In the UK there is an expression, coined by former Prime Minister Harold Wilson, that a 'week is a long time in politics.' While the week he was referring to has long since been forgotten, this refrain has since been repeated to the point of cliché by the mainstream media and is often used in the context of rapidly-changing political news stories. Regardless of its origin, this expression could well be used to accurately describe the current situation in France and Switzerland, where the past week has seen a number of serious and unpredictable developments in the preparation of the anticipated LafargeHolcim mega-merger.
Disgruntlement from 'those close to the deal' first surfaced as a 'wild rumour' a few weeks back but, in the past seven days, several of Holcim's shareholders, including the influential Thomas Schmidheiny, have questioned the contribution that can now be made by Lafarge. Holcim shareholders claim that the group has out-performed Lafarge in the 12 months since the deal was announced and they feel that this should be recognised financially. The abandonment of the Euro1.20 cap on the Swiss Franc by the Swiss National Bank (SNB) on 15 January 2015 has loaded the dice even further in Holcim's favour.
This is how the situation has deteriorated in the past seven days. Late last week, we had confirmation that Holcim was seeking to renegotiate the terms of the merger. On Monday we heard what at least part of those terms were, including an assertion that each Lafarge share was now worth just 0.875 of a Holcim share. Lafarge's main shareholders, accepting that their position was compromised to an extent, suggested that each Lafarge share was worth 0.93 of a Holcim share. Since then, it has become apparent that Bruno Lafont, the proposed leader of LafargeHolcim, has also put Holcim in a spin, as he is perceived to have presided over Lafarge's poorer performance.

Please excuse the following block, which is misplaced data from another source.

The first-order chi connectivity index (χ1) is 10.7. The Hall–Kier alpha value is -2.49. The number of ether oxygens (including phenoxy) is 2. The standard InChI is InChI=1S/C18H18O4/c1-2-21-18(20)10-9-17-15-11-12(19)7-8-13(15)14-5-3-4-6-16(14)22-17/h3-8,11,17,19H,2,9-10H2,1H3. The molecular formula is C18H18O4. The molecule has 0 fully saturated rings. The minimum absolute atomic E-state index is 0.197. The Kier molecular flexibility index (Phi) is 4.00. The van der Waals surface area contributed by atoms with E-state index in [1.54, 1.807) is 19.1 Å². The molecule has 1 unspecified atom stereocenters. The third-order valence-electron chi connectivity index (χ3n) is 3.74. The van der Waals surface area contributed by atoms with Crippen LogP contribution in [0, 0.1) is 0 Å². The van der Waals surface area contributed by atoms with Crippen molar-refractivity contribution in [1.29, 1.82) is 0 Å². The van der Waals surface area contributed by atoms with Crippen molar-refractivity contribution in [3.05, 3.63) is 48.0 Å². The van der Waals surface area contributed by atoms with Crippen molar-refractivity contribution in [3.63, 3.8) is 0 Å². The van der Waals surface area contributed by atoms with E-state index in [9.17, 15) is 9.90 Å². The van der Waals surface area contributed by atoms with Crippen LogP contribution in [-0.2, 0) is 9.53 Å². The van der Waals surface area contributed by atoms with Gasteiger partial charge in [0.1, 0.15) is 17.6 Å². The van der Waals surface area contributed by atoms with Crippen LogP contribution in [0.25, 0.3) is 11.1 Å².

Then, just yesterday, it was announced that the two current group boards had met separately in an attempt to arrive at new conditions with which to re-start negotiations. Commentators think that Holcim is holding all of the Aces but Lafarge has made it clear that it cannot accept a lower valuation and a CEO from Holcim. Discussions that take place 'in the dark' like this will do little to build confidence between the merging parties and infers that communication has become strained. There are twinges of antagonism in the releases that are not going to be solved by the boards sitting in separate rooms and whipping themselves into a frenzy.
Also caught up in this, like the child of a divorcing couple, is CRH. It only announced its purchase of Holcim and Lafarge divestments in February 2015. It stands to gain a joint Euro158m from Lafarge and Holcim if they fail to merge, but this will not make up for the loss of the many high-quality cement assets it otherwise stands to gain.
What will happen in the coming weeks? You have to be brave to predict how this will turn out, but our LinkedIn Group is a great place to discuss this rapidly-changing story. One thing we can be sure of is that there will be a lot to write about in another seven days. After all, a week is a long time in the cement industry!